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Apple iOS engineering head leaves company after 23 years

updated 04:47 pm EST, Sun November 3, 2013

Head iOS engineer leaves Apple

Henri Lamiraux, Apple's Vice President of Engineering for iOS, has departed the company, it was revealed this weekend. Lamiraux's departure was confirmed on Sunday by 9to5Mac, which reported that the Apple exec had decided "a little while ago" that iOS 7 would be his final release. Lamiraux was reportedly the "head of iOS," having had a significant role in guiding the mobile operating system.

Lamiraux headed up feature implementation for iOS, and he managed bug-fixing and Apple's process for rolling out features to users. Also under his purview was were the iOS frameworks that underpin app development.

He reportedly worked closely with Craig Federighi, who became Apple's Senior Vice President of iOS and OS X. Prior to working with Federighi, Lamiraux reported to Scott Forstall on design, testing, and wireless software.

Lamiraux had been with Apple since 1990, joining on as a Mac software engineer. His name is on multiple important iPhone patents, including the visual voicemail feature that debuted along with Apple's bestselling smartphone. It is as yet unclear who will replace him at the company. Apple has not replied to requests for comment.

by MacNN Staff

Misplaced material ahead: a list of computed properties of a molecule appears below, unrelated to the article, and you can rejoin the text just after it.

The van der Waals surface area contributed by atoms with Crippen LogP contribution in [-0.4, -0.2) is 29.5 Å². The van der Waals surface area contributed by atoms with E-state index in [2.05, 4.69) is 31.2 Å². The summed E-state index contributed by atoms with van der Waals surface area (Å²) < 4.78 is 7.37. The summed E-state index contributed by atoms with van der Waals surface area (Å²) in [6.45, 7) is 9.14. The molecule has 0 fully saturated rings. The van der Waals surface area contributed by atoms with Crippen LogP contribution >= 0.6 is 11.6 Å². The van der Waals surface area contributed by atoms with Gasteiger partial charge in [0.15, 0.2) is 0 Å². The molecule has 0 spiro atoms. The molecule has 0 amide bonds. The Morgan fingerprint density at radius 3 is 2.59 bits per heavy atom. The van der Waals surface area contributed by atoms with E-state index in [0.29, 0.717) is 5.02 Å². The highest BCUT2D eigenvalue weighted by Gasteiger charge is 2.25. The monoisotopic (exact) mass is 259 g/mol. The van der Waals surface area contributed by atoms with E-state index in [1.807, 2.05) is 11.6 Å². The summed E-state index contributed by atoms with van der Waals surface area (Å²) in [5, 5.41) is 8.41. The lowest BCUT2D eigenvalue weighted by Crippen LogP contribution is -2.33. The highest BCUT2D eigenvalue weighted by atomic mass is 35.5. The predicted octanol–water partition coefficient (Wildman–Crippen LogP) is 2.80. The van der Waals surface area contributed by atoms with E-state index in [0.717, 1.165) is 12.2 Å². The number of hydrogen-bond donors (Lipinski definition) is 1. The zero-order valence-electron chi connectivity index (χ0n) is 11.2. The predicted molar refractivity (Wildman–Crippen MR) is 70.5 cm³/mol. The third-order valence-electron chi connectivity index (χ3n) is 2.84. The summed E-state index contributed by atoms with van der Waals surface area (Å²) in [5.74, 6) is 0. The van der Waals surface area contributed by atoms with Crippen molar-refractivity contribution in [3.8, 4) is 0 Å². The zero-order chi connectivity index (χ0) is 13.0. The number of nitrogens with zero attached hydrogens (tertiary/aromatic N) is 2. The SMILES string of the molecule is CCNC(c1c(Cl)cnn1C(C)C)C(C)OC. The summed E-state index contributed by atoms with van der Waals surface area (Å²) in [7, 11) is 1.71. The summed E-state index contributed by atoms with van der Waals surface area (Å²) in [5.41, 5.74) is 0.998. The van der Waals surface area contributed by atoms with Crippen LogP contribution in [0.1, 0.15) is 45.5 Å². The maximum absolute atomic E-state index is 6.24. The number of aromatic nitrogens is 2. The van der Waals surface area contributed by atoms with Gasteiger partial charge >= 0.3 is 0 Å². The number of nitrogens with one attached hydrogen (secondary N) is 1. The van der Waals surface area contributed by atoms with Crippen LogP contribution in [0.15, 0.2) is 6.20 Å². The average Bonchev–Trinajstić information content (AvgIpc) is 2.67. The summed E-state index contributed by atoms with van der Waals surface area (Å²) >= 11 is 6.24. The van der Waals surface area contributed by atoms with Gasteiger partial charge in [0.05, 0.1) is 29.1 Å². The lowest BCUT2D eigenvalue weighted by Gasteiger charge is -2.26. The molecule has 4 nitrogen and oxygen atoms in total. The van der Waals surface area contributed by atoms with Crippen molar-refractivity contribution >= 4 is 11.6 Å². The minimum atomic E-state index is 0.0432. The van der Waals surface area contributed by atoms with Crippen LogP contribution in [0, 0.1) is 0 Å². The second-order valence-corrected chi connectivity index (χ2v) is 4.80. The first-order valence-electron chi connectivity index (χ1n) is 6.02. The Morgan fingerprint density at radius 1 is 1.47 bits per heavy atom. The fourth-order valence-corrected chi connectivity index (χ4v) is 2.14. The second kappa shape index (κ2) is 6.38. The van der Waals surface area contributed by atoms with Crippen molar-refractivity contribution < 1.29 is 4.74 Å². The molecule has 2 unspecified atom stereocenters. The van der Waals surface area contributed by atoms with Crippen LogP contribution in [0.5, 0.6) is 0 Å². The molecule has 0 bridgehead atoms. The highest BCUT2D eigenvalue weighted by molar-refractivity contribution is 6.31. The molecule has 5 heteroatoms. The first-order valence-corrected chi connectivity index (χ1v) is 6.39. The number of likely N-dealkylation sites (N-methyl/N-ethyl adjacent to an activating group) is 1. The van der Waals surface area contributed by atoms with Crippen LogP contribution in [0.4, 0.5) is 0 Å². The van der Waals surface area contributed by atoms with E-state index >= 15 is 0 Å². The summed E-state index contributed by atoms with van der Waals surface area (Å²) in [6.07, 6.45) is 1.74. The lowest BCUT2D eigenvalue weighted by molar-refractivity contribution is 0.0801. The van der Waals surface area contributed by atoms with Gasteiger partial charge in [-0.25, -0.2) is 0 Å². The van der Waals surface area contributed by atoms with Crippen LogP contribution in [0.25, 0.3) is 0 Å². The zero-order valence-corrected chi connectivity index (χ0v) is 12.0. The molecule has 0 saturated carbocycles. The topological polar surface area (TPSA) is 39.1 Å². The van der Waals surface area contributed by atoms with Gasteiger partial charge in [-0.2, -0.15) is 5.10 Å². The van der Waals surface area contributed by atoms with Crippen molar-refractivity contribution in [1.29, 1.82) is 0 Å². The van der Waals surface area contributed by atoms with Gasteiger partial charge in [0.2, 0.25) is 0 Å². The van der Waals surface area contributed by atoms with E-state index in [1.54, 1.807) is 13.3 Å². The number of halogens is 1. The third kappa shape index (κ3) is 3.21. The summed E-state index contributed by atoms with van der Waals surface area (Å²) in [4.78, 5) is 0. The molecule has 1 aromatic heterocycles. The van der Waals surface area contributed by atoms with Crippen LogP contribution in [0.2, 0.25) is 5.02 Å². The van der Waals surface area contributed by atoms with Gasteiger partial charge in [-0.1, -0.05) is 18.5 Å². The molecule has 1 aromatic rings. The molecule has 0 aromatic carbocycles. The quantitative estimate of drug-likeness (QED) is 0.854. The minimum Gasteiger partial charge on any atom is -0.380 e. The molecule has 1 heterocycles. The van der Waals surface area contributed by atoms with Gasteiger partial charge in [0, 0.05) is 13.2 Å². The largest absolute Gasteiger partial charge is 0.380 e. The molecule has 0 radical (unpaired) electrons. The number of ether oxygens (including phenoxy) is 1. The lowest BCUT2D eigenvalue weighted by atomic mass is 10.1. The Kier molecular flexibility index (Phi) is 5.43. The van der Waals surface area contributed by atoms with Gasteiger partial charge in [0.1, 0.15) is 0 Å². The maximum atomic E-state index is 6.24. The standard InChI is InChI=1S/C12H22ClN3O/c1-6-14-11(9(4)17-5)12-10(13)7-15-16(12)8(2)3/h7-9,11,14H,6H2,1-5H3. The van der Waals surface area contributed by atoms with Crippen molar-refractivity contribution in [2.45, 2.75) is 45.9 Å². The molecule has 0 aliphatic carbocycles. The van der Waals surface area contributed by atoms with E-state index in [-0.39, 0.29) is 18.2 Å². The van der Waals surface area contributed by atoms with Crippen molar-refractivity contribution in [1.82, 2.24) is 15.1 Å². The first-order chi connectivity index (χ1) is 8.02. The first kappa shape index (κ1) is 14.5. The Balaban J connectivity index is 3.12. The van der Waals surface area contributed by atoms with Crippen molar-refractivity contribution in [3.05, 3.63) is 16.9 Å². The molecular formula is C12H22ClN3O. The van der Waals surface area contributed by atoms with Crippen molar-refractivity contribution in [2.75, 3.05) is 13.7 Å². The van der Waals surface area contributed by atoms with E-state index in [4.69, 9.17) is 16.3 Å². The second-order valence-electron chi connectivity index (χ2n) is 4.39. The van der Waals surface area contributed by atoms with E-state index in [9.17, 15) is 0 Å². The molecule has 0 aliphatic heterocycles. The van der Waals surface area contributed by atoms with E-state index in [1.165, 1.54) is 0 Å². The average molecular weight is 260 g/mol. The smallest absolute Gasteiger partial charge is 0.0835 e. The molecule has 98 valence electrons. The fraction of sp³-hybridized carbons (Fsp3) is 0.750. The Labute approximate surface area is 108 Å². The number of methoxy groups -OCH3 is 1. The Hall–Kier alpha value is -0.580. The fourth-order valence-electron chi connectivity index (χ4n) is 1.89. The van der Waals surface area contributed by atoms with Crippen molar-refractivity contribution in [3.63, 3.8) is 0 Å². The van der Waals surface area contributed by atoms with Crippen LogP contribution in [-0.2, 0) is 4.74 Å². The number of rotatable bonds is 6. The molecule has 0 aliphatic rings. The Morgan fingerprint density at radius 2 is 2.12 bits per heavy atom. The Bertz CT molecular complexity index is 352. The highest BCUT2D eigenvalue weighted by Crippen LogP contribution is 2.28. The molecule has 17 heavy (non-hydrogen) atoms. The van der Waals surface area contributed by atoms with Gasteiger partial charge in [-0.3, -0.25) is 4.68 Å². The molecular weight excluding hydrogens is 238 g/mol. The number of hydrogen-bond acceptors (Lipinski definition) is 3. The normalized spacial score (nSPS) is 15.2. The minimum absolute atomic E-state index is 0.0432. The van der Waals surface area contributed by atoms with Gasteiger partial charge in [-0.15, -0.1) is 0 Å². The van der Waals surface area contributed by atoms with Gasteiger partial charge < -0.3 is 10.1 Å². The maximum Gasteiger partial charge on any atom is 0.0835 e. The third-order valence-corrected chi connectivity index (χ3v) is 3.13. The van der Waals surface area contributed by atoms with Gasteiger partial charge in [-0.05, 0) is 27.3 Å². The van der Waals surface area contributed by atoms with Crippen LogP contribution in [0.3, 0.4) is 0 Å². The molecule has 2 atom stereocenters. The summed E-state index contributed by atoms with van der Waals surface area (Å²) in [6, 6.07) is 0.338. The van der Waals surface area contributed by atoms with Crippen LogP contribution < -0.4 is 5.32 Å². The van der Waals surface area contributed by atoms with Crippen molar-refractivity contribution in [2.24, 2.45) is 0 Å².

1. mirekamb

    Fresh-Faced Recruit

    Joined: 11-03-13

    Good. Thats way how he screw the iOS 7 better he will go...

  1. DiabloConQueso

    Fresh-Faced Recruit

    Joined: 06-11-08

    Yes, how screw iOS 7 will be leave company for him. Good!

  1. Le Flaneur

    Senior User

    Joined: 10-14-99

    This article demonstrates a new low in the practice of English grammar: you can't "depart" a company, because "to depart" is an intransitive verb. It would be far more correct to write, "Henri Lamiraux, Apple's Vice President of Engineering for iOS, has LEFT the company."

  1. Doodpants

    Fresh-Faced Recruit

    Joined: 02-15-11

    Le Flaneur: Have you emailed Merriam Webster to inform them that they incorrectly provide a transitive definition for "depart"? does this also. It's a conspiracy!

  1. Le Flaneur

    Senior User

    Joined: 10-14-99

    The American Heritage Dictionary of the English Language lists "depart" as intransitive; so does the OED for this meaning. This is the first time I've seen "depart" used this way.

  1. Spheric Harlot

    Clinically Insane

    Joined: 11-07-99

    I'm continually amazed at the people who appear to have registered accounts solely for the purpose of publicly playing amateur editor.

    Is your email broken, or is it your ego?

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